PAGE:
My way of working has been to write a book first, slogging in a shed or at the London Library to find the stories, check and order them, so they can then be read and chosen by the producers. You have to know what you’re talking about. But the making of the programmes is not a mere follow-through. Again and again, the trick of going to the place where something happened has made the hairs on the back of my neck stand up—the spot on the Cork road where Michael Collins was gunned down; the still-littered site of a 1901 British concentration camp; the window where Edward VIII stood to hear his abdication announced; the shed from which Britain’s first (commercial) regular broadcasts were made; the riverside house of the con-man Maundy Gregory, a Lloyd George go-between and a possible murderer; the beach where Siegfried Sassoon tore off his Military Cross ribbon before furiously declaring against the Great War.
Television forces you out of the library. In the making, at least, it’s a fresh-air medium. Then it insists that you focus ruthlessly on a few emblematic stories. Then it boils things down yet again, because of the relatively tiny number of words each film can contain. There can be few spare words. It won’t replace books, with their vast word-hoard. But it is no longer a merely parasitical, secondary narrative, either.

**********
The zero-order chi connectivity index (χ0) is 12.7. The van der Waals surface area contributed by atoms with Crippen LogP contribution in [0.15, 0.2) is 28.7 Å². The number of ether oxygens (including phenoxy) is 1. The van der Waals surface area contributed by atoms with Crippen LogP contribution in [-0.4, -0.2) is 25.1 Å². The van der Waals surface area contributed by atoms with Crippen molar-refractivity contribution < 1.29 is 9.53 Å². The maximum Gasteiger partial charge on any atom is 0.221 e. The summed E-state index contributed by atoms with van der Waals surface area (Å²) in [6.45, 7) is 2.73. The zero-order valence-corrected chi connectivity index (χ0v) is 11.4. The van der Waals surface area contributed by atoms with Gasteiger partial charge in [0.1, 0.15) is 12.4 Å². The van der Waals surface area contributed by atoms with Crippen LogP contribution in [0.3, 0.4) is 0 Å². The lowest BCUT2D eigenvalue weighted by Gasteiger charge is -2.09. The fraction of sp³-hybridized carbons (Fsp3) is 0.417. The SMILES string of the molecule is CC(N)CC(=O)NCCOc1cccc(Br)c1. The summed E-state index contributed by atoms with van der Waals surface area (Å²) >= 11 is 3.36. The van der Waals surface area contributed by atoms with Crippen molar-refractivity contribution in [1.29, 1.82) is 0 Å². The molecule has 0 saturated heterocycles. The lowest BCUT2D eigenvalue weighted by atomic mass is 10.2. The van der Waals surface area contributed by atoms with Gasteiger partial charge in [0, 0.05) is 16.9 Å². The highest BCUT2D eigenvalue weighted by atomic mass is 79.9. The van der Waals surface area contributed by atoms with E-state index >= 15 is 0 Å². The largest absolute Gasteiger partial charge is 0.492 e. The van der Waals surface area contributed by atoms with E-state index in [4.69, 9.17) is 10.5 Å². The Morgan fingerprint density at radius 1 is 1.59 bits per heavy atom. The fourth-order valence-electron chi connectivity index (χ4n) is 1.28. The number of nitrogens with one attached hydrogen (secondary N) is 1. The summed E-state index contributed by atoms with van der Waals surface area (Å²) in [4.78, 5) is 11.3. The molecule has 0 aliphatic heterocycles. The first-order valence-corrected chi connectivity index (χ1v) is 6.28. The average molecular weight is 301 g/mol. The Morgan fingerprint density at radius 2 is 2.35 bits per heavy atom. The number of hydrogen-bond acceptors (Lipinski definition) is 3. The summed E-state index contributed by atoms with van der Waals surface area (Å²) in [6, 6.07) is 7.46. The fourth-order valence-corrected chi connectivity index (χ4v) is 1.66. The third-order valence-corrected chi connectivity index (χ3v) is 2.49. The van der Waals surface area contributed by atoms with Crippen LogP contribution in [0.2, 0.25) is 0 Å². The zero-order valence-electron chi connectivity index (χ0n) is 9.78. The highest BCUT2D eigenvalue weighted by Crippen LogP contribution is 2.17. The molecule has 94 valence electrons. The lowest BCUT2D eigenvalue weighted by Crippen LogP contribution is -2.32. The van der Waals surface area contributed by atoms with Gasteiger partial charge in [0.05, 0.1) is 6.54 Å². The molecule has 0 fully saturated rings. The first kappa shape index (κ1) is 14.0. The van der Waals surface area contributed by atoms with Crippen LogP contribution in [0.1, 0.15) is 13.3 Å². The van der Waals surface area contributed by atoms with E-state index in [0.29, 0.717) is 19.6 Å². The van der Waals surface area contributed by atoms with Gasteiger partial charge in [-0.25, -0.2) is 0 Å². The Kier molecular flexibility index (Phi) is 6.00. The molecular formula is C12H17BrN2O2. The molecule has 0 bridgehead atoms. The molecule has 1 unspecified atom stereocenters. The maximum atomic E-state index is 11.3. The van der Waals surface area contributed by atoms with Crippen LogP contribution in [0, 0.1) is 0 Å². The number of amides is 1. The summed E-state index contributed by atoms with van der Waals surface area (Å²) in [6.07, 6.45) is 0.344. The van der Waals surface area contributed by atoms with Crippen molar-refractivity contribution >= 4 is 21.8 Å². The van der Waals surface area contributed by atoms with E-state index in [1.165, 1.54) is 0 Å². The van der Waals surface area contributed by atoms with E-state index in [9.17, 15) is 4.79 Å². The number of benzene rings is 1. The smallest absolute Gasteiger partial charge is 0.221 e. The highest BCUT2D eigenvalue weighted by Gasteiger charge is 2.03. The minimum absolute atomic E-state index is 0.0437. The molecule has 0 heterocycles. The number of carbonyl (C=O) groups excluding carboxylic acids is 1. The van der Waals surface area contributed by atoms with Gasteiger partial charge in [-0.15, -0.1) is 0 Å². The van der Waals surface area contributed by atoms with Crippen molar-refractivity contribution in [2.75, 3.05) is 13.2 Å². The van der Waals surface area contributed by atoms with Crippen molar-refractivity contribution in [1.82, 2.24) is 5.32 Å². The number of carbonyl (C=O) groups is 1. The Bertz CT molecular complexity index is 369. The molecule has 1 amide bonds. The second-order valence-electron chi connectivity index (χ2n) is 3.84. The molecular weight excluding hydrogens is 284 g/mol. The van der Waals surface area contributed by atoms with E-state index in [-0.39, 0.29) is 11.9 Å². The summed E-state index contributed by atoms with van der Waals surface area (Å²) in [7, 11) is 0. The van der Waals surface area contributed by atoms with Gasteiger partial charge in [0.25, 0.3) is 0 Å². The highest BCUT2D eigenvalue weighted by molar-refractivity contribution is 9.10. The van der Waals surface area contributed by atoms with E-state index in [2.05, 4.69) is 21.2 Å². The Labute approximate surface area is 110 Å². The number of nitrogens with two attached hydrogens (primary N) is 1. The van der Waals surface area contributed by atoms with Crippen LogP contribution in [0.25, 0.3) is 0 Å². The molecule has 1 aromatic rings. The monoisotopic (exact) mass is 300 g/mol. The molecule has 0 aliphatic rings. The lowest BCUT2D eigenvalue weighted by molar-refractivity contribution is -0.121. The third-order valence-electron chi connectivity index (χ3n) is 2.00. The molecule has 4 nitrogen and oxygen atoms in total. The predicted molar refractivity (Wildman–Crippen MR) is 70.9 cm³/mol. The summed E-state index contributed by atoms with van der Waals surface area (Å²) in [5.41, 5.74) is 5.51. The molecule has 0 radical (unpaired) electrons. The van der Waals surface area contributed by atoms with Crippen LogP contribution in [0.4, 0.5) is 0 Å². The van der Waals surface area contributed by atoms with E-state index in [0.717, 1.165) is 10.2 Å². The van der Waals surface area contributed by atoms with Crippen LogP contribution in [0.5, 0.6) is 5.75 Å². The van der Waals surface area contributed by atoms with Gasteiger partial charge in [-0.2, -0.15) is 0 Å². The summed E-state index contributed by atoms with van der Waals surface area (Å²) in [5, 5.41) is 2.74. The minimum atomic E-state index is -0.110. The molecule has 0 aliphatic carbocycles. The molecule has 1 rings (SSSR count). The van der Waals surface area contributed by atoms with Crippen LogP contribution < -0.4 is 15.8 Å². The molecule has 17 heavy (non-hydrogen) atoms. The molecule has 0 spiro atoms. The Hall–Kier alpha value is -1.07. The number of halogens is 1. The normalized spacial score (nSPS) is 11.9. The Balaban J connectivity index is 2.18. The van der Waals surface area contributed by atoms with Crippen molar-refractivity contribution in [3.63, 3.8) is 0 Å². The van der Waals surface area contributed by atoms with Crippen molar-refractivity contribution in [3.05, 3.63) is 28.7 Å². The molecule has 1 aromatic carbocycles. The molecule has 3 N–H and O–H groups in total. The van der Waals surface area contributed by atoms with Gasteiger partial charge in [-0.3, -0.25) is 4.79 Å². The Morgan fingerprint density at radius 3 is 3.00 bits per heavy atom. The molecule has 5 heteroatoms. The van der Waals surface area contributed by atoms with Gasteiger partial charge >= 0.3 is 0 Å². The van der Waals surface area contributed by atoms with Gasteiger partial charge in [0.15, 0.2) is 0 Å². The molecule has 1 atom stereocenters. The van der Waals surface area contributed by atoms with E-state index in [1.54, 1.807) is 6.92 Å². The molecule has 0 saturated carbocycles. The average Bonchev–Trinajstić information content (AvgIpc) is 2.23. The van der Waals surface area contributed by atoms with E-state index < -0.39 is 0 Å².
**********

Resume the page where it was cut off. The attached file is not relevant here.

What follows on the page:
And of course it is changing too. For how long will the hour-long narrative set piece survive? Soon, I believe and hope, viewers will be able to pause, dive away from the main narrative and pursue particular stories more deeply, watch more archive, hear a longer version of the interview and join a digital argument about what the telly historian has just said. In the end, you will even get to heckle “Civilisation”.
(Andrew Marr presents "The Andrew Marr Show" on BBC1 and "Start the Week" on Radio 4. His "History of Modern Britain" has been a bestseller. He is a former editor of the Independent. His last column for Intelligent Life magazine kicked off the debate on the most important year ever.)
Picture credit: Getty, Sam Barker